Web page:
In close upstate House race, an antisemitic video resurfaces
Rep. Sean Patrick Maloney, a Democrat from Hudson Valley, on Wednesday accused his Republican opponent, Michael Lawler, of being behind a 2019 video that vilified the Orthodox community in Rockland County and was widely condemned as antisemitic. The accusation, which Lawler called “patently absurd” during a virtual debate hosted by the League of Women Voters, underscored the bitter battle for the district, which President Joe Biden won by 10 points. The race is considered a dead heat.
Anti-Semitism isn’t just Jews getting punched in the face.
It’s videos like this, that paint religious Jews as the “other”. I am shocked that the Rockland County GOP approved this ad.
This video says a lot more about the people who made it than the people it seeks to condemn. pic.twitter.com/43LNeh1ygu
— Chaim Deutsch (@ChaimDeutsch) August 29, 2019
Lawler, 36, is a first-term Republican assemblyman whose district includes Rockland County’s sprawling Hasidic communities in Ramapo, which have made it the county with the largest Jewish population per capita in the nation. Lawler is a county committee member and chair of the GOP in the town of Orangetown. He was previously a political consultant for the Rockland County Republican Committee and has been involved with the local party since 2014.
In 2019, a campaign video posted by the local GOP claimed that an Orthodox legislator was plotting a “takeover” of the area by redrawing voting districts. It featured dark clouds and ominous music. An unseen narrator says: “If they win, we lose.” The video was later removed from Facebook after local politicians and the Republican Jewish Coalition condemned it as “despicable” and antisemitic. Nick Langworthy, the chairman of the State Republican Party, said it was “an ill-conceived, bad mistake.”
But even after it was deleted, Rockland County Republican Party chair Lawrence Garvey defended the video and doubled down on several of its claims, adding that “this conversation is important to Rockland.” In a statement at the time, County Executive Ed Day quoted an email by Garvey, who wrote that a number of officials, including “Mike L.” were part of the team “planning and implementing a strategy to take back control of the legislature” which included the video and a power point presentation, among other things.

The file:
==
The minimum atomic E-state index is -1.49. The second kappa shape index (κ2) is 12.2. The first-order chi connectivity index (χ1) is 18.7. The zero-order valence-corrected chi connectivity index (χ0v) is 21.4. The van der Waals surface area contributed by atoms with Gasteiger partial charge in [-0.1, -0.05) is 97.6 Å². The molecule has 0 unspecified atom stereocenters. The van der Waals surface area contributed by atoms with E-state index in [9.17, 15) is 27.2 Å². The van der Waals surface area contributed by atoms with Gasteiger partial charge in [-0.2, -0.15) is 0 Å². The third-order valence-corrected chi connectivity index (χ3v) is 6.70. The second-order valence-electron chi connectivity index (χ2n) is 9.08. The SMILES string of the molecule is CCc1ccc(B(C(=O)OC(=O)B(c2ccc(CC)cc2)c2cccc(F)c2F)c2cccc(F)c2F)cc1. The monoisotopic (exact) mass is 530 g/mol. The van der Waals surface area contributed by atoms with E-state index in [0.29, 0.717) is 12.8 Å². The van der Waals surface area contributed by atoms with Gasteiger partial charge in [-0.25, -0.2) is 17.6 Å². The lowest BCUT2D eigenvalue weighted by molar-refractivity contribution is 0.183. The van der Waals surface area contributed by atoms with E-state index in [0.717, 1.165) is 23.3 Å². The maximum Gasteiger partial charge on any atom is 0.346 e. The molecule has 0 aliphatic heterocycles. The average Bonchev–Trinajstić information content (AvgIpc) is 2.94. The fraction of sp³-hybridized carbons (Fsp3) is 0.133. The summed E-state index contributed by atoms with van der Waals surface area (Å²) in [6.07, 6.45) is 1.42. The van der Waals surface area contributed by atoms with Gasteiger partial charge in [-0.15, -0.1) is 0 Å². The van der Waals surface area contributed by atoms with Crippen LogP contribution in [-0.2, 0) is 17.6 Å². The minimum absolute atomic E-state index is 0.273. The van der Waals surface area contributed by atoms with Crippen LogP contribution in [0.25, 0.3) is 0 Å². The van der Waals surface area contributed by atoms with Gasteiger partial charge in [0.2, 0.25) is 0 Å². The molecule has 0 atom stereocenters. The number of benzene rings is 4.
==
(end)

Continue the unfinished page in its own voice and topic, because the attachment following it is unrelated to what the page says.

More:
At Wednesday night’s debate, Maloney claimed that the email directly implies that Lawler was part of the team that made the antisemitic video. “You got called to the carpet for putting out an antisemitic video,” the incumbent Democrat said after Lawler boasted about his inclusivity, and pointed out that he had an Orthodox staffer. “Your own Republican chairman called you out on it,” Maloney added. “It was vile and antisemitic. You did it.”
Lawler countered that he had nothing to do with that video, calling it “a ridiculous, personal attack” and accused the congressman of “promulgating a lie.”
In a recent interview, Lawler said that he “was against that video and asked for it to be taken down when it was put up.” He insisted that the credit he was given in the email of the local party chair was for helping elected Chris Day, the son of County Executive Ed Day, as Orangetown’s supervisor. Bill O’Reilly, a Lawler campaign spokesman, said the candidate “was as outraged about that video as anyone and fought to get it taken down.”
Lawler said that when he ran for the state Assembly in 2020, he met with Hasidic leaders and voters for an open dialogue about their treatment by Republican officials and has since engaged with the community in thoughtful debate and conversation.“I’ve denounced antisemitism wherever it has reared its head,” he added.
Earlier in the race, Lawler received the maximum allowable contribution from Carl Paladino, a controversial Buffalo Republican and a failed candidate for Congress in western New York who expressed admiration for Adolf Hitler’s leadership style.
Maloney, who is also head of the Democratic Congressional Campaign Committee, has reached out to Hasidic voters during the Democratic primary in hopes of garnering their support for a sixth term. Lawler, who has the financial support of the National Republican Congressional Committee, is relying on his popularity with the Orthodox community, who tend to vote Republican in national elections.
According to The New York Times, internal polls from both parties show Maloney and Lawler in a tight contest for the redrawn 17th District. “I have got a real race,” Maloney acknowledged in a Zoom call with House Speaker Nancy Pelosi, in a video the Lawler campaign published on Thursday.
This post was updated on 10-14-2022